By Senior Airman Luke Kitterman, 27th Special Operations Wing Public Affairs
/ Published May 05, 2017
CANNON AIR FORCE BASE, N.M. --
A Green Beret will be awarded the Purple Heart May 5, 2017, at the 16th Special Operations Squadron auditorium on base.
The recipient is Army Master Sgt. Justin Hummer, 27th Special Operations Support Squadron Joint Ground Liaison Office NCO in charge, who suffered a Traumatic Brain Injury during a deployment in 2007.
“I didn’t have any penetrating trauma or anything like that,” Hummer said. “It wasn’t until years later, 2015, that a medic brought it to my attention I was eligible for the Purple Heart.”
That eligibility came from a change in 2013, made by the Secretary of the Army, to include severe concussions and TBIs sustained in battle backdated to September 2001.
“In the beginning, there was little known about the residual impacts of over pressure and what it can do to soft tissues in the body,” said the Green Beret.
As research developed over the years due to service members having these types of injuries, it was clear that this was a severe scar from battle. Recognition grew until it was finally acknowledged to be an injury among the ranks of the medal’s culture.
Hummer grew up in Clarksdale, Mo., a small town with a population of 268. He knew from the start he wanted to be a Soldier.
“In a small town like that, you only have a few options,” Hummer said. “I could be a welder, farmer, go work for the railroad or possibly college. But joining the military was something I knew I would enjoy doing. I grew up in the woods shooting guns, fishing and trapping. Getting to do that for a living was a real attractive career path to an 18-year old with no plans.”
Hummer’s family wasn’t particularly military-oriented, with only a few relatives serving in the Vietnam War. However, his great-grandfather did serve as an infantryman in WWII, a service remembered by the combat infantryman’s badge Hummer still keeps with him.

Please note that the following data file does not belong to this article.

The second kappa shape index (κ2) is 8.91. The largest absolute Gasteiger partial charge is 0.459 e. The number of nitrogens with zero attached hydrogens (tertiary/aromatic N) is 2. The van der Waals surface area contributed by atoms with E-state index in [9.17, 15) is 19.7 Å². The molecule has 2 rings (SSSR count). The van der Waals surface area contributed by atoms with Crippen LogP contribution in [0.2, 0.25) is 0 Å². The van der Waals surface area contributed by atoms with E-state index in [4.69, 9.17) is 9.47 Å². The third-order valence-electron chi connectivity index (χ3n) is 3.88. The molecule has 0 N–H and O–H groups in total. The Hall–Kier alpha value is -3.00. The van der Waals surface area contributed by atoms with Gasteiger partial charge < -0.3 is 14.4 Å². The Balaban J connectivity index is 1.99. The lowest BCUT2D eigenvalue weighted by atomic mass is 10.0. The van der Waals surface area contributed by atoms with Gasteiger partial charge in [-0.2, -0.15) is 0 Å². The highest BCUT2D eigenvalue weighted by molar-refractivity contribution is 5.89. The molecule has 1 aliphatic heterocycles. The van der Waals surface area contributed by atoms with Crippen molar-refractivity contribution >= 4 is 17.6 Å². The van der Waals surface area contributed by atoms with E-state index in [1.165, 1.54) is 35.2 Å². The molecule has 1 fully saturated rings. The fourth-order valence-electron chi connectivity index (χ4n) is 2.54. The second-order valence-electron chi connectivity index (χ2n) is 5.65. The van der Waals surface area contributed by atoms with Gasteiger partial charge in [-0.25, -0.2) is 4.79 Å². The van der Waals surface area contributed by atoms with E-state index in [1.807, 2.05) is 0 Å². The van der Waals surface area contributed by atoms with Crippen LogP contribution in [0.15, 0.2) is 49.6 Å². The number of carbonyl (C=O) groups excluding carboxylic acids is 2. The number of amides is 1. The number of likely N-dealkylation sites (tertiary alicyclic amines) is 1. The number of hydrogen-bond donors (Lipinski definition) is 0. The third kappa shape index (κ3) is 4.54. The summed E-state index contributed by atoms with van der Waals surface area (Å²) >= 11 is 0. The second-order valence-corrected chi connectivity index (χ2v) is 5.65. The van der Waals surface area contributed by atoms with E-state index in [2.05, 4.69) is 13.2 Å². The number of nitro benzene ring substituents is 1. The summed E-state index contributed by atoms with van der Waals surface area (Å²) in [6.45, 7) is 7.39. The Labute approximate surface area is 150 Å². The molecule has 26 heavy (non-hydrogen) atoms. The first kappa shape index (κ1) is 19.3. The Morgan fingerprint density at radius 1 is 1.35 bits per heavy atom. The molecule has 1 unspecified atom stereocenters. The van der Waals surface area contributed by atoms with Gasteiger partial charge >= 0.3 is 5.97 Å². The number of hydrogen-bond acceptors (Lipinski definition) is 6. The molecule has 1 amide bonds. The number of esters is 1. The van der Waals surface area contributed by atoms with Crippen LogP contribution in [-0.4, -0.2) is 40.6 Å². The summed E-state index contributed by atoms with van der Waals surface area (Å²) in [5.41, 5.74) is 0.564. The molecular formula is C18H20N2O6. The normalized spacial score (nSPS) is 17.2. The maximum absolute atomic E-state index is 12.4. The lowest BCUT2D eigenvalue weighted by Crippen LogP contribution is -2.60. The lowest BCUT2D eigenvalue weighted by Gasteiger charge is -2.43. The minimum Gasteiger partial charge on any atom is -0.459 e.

“Outside of official functions and promotion photos, I’ll wear his badge on my uniform,” he said. “It is real blemished and old-looking. I’ll get called out for it sometimes because it doesn’t look new. It is off from everything else of my uniform. It sits on the front of my desk when I’m not wearing it.”
It is a proud heritage that he aimed to carry out as his career started in the Army.
“At 17 years old, I joined the Army National Guard as a communication specialist,” he said. “I went to basic training and then came back to finish my senior year of high school. I told my parents I didn’t really want to stick around here.”
It was the Army’s birthday, June 14, 2001, when Hummer became an active duty Soldier. He then completed his Military Occupational Specialty training and arrived at Ft. Campbell, his first duty station, on Sept. 10, 2001.
“Almost every day of my active duty career has been from 9/11 on,” Hummer explained.
By the age of 21, Hummer would rise to the rank of Sergeant with one deployment to Iraq already under his belt. While he was deployed, he witnessed the work of the Green Berets and was influenced by their career field.
“It looked way more fun and cooler what they were doing compared to what I was doing. So when I came back from deployment and was on leave, I made the decision to go to selection.”
Hummer was selected in 2004 and completed the entire Green Beret training by 2006. He would serve the next 10 years in a Special Forces unit until ultimately fulfilling his current role here at Cannon. However, his first deployment as a Green Beret led to the events in which Hummer was injured.